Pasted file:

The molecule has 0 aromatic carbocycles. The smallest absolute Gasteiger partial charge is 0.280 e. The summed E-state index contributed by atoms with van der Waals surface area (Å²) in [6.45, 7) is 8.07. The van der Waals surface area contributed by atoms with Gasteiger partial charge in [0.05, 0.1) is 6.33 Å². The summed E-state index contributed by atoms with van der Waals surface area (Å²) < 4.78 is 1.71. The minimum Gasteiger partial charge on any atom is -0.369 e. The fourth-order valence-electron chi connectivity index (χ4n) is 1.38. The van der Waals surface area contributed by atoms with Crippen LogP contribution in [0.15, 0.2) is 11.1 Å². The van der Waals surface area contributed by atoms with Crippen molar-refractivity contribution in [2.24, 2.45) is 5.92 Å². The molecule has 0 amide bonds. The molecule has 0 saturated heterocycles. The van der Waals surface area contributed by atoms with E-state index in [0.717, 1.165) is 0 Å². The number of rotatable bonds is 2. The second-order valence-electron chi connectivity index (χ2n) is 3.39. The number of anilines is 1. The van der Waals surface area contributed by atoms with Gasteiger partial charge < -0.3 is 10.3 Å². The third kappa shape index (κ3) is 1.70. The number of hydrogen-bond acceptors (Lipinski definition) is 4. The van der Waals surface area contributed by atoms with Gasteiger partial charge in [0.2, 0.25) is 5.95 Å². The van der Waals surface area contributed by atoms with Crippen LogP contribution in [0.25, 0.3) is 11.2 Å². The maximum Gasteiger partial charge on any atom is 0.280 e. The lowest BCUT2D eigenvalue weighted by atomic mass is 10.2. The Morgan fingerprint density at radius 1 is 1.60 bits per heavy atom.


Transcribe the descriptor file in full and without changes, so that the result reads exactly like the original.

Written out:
The molecule has 0 aromatic carbocycles. The smallest absolute Gasteiger partial charge is 0.280 e. The summed E-state index contributed by atoms with van der Waals surface area (Å²) in [6.45, 7) is 8.07. The van der Waals surface area contributed by atoms with Gasteiger partial charge in [0.05, 0.1) is 6.33 Å². The summed E-state index contributed by atoms with van der Waals surface area (Å²) < 4.78 is 1.71. The minimum Gasteiger partial charge on any atom is -0.369 e. The fourth-order valence-electron chi connectivity index (χ4n) is 1.38. The van der Waals surface area contributed by atoms with Crippen LogP contribution in [0.15, 0.2) is 11.1 Å². The van der Waals surface area contributed by atoms with Crippen molar-refractivity contribution in [2.24, 2.45) is 5.92 Å². The molecule has 0 amide bonds. The molecule has 0 saturated heterocycles. The van der Waals surface area contributed by atoms with E-state index in [0.717, 1.165) is 0 Å². The number of rotatable bonds is 2. The second-order valence-electron chi connectivity index (χ2n) is 3.39. The number of anilines is 1. The van der Waals surface area contributed by atoms with Gasteiger partial charge < -0.3 is 10.3 Å². The third kappa shape index (κ3) is 1.70. The number of hydrogen-bond acceptors (Lipinski definition) is 4. The van der Waals surface area contributed by atoms with Gasteiger partial charge in [0.2, 0.25) is 5.95 Å². The van der Waals surface area contributed by atoms with Crippen LogP contribution in [0.25, 0.3) is 11.2 Å². The maximum Gasteiger partial charge on any atom is 0.280 e. The lowest BCUT2D eigenvalue weighted by atomic mass is 10.2. The Morgan fingerprint density at radius 1 is 1.60 bits per heavy atom.